Do NOT pull or cut down the plant. OISC will properly remove and dispose of the plant to prevent spreading seeds and re-sprouting.
Please report miconia to OISC. Send photo and location to firstname.lastname@example.org or text 808-286-4616. You can also call our office at 266-7994.
Miconia (Miconia calvescens)
Considered very invasive and is on the Hawaii State Noxious Weed List. The Division of Forestry and Wildlife of the Hawai‘i Department of Land and Natural Resources has designated this species as one of Hawaii’s Most Invasive Horticultural Plants. Native to South and Central America, and was introduced to Hawai‘i as a garden plant in 1961 and spread around by plant enthusiasts. Miconia is a prolific seeder (up to 9 million seeds each year) and its tiny seeds can remain viable in the soil for 18 years, allowing for a strong seed bank to build over time. Miconia is OISC’s main target species. Miconia poses a great threat to the integrity of O‘ahu’s forested watershed. The Ko‘olau Mountains are also the largest and most important provider of freshwater on O’ahu however, it is also where most miconia plants and seed banks are located. OISC surveys the island, both by ground and air, to locate and remove miconia plants before they mature. It is our goal to achieve island-wide eradication.
- Large tree grows up to 15 meters (50′) tall
- Large oval-shaped leaves, green on top, purple underneath, with three main midribs running from stem to leaf-tip
- Flowers are on a stalk and grow in clusters. They are white or light pink in color, small and sweet-scented
- Fruits are plentiful, dark purple, sweet and attractive to birds.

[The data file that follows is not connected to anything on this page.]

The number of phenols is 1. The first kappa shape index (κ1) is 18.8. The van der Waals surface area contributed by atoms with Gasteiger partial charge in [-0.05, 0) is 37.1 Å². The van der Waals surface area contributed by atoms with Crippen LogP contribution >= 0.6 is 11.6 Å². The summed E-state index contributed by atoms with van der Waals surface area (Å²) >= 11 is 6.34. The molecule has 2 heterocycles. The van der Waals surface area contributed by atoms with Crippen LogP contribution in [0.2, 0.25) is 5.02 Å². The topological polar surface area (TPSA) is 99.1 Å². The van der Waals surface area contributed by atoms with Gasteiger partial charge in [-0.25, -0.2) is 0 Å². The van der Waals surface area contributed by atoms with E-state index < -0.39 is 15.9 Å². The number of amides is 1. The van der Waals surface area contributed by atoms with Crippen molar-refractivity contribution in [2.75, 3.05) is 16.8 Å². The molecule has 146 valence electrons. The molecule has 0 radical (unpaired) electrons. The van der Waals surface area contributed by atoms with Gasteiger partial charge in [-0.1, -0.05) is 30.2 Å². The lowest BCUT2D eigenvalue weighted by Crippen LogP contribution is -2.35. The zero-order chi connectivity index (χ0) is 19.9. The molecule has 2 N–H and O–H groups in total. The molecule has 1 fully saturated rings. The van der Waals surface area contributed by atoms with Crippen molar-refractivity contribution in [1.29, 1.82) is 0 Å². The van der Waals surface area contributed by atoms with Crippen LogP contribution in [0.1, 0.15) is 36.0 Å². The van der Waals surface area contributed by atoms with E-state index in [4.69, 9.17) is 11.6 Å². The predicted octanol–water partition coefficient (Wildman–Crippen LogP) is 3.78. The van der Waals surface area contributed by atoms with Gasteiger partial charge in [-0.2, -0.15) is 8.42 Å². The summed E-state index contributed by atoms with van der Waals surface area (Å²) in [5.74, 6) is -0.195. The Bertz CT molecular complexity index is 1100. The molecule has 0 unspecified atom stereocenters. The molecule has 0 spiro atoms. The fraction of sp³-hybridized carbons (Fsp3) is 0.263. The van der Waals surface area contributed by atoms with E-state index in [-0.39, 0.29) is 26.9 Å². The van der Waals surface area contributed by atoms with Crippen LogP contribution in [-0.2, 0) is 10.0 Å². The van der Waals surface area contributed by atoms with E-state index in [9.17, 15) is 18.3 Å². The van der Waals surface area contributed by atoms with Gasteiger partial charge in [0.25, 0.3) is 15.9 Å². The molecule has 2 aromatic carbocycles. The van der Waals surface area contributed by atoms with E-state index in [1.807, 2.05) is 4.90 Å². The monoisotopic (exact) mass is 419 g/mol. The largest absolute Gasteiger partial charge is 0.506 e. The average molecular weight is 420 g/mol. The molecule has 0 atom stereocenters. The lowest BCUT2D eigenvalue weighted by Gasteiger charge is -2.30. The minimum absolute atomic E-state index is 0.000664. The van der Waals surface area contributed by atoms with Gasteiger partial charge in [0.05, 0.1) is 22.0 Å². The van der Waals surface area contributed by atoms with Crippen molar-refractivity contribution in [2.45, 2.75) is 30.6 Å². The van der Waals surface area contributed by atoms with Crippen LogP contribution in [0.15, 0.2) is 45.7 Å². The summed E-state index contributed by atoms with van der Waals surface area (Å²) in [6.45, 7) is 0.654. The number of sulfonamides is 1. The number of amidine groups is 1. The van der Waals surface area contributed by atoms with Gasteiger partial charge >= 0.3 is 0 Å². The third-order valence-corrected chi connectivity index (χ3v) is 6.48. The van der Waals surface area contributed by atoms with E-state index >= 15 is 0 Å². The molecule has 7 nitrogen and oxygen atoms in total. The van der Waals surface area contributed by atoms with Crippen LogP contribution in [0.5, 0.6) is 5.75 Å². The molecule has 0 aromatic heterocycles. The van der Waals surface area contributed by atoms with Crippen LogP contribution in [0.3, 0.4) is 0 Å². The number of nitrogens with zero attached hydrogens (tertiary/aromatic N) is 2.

- Plant begin producing fruit as early as 4 years, one plant can produce up to 9 million seeds each year
- Forms thick stands, shades out native plants and completely takes over moist and wet forests creating a monotypic forest
- Forms an “umbrella” over the watershed, reducing the amount of rainwater that seeps into the watershed.
- Shallow root systems promote erosion, degrading the quality of surface water and increasing sedimentation of near shore reefs
- Sand-grained sized seeds easily spread by birds and other animals when they eat the fruit. Seeds also spread by people when contaminated dirt or mud sticks to shoes, clothing, equipment, or vehicles
- Introduced to Tahiti in 1937 and has since overwhelmed two-thirds of Tahiti’s forests, and is directly responsible for threatening 25% of their native forest species with extinction
- Originally introduced and traded amongst botanical gardens in the early 1960’s, miconia has since spread into several locations in the Ko‘olau range. The potential population boundary extends to 9,500 acres (including areas considered “seed banks”).
- If left uncontrolled, miconia could infest up to 121,300 acres on Oahu. OISC is working to survey all population boundaries to completely eradicate it from O‘ahu.
- Decontamination is extremely important to reduce the risk of spreading miconia. Hikers, biker and any vehicle or construction equipment can easily transport miconia’s long-lived, tiny seeds that are caught in tread, dirt, clothing, and mud.
- Report miconia to OISC by calling 286-4616 or email email@example.com. Please DO NOT pull plants. OISC tracks plant locations and size class of miconia, both are factors in effective strategy for eradication.
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